As enrollment tanks, this will be a very costly strategy to pursue. Cutting costs could mitigate the impact of decreased revenue from tuition, but less impressive facilities and fewer perks like lavish moot court trips could make law school an even more miserable environment.

Moreover, cutting faculty could mean the availability of fewer interesting courses, and a reduced support staff would likely result in delays in important administrative tasks (transcript requests; graduation verification).

I’m certainly not advocating retaining the largesse of the cartel, but for students with shorter-term time preferences, the loss of such immediate perquisites could serve as disincentives to matriculation.

While reducing tuition either directly or more subtly via increased financial aid is a costly endeavor, sacrificing student quality could be an even more dangerous game.

Schools somewhere in the middle can tolerate poorer LSAT scores and GPA’s for a while. They just need to hope that their peer institutions need to make similar sacrifices, and they can at least hold their relative place in the LS pecking order – for whatever that’s worth.

While the mid-tier schools can try to wait out the rough seas in their metaphorical dinghies of reduced academic standards – awaiting either miraculous salvation or the final storm to take them under – the bottom feeder schools don’t have such luxury.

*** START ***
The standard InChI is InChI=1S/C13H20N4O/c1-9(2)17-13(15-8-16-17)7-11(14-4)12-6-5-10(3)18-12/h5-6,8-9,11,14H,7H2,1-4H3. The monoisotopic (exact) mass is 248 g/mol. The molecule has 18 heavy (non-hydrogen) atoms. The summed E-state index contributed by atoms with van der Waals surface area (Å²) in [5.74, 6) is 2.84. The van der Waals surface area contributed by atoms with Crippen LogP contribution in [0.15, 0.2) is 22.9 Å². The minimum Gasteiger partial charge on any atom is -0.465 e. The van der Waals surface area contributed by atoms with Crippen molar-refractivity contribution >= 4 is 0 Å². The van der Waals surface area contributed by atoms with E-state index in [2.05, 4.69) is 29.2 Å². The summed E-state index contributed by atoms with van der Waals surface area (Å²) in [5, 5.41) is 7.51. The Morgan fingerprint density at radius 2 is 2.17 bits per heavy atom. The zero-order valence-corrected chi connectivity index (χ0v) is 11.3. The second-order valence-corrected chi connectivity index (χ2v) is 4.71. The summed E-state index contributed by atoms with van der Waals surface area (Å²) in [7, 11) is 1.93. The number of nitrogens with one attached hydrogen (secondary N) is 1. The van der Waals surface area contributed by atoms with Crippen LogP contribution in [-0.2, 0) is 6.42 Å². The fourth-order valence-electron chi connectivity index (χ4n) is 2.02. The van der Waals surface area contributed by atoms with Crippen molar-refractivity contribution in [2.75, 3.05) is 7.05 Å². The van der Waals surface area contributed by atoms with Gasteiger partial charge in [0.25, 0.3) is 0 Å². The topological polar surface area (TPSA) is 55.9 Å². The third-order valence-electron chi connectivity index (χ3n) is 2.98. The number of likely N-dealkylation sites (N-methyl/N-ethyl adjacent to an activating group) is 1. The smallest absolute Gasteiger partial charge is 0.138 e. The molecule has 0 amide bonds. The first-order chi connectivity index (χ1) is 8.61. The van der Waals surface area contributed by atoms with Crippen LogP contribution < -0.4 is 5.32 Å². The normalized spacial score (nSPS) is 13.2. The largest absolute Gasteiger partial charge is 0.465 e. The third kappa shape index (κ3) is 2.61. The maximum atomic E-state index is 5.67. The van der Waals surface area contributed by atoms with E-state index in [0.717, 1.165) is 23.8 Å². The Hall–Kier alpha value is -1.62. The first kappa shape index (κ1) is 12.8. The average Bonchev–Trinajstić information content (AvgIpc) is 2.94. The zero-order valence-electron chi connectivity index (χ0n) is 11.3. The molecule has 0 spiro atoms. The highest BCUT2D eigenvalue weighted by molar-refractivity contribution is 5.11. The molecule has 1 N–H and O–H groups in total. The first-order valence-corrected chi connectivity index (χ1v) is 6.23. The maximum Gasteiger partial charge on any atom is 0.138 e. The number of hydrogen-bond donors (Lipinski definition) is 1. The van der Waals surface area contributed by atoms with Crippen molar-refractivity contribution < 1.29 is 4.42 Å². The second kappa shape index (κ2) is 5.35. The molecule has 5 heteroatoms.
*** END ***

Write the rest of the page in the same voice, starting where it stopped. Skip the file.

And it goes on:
At first blush, one might see this as business as usual for the true toilet institutions. These schools never really served any purpose but to separate the fool from his money to begin with. What should they care if someone barely signed his name to the LSAT and did nothing else?

While the TTT(T) class of schools may have no problem emptying the local sanatoriums and having classes full of law students drooling on themselves while some old codger drones on with a canned lectured about Penoyer, the ABA may think differently.

Sure, the ABA and related bodies have been pleased to let the cartel run on its merry way, but they are starting to face more pressure. Moreover, even during the heyday of the scam, they were only willing to tolerate a certain bar failure rate.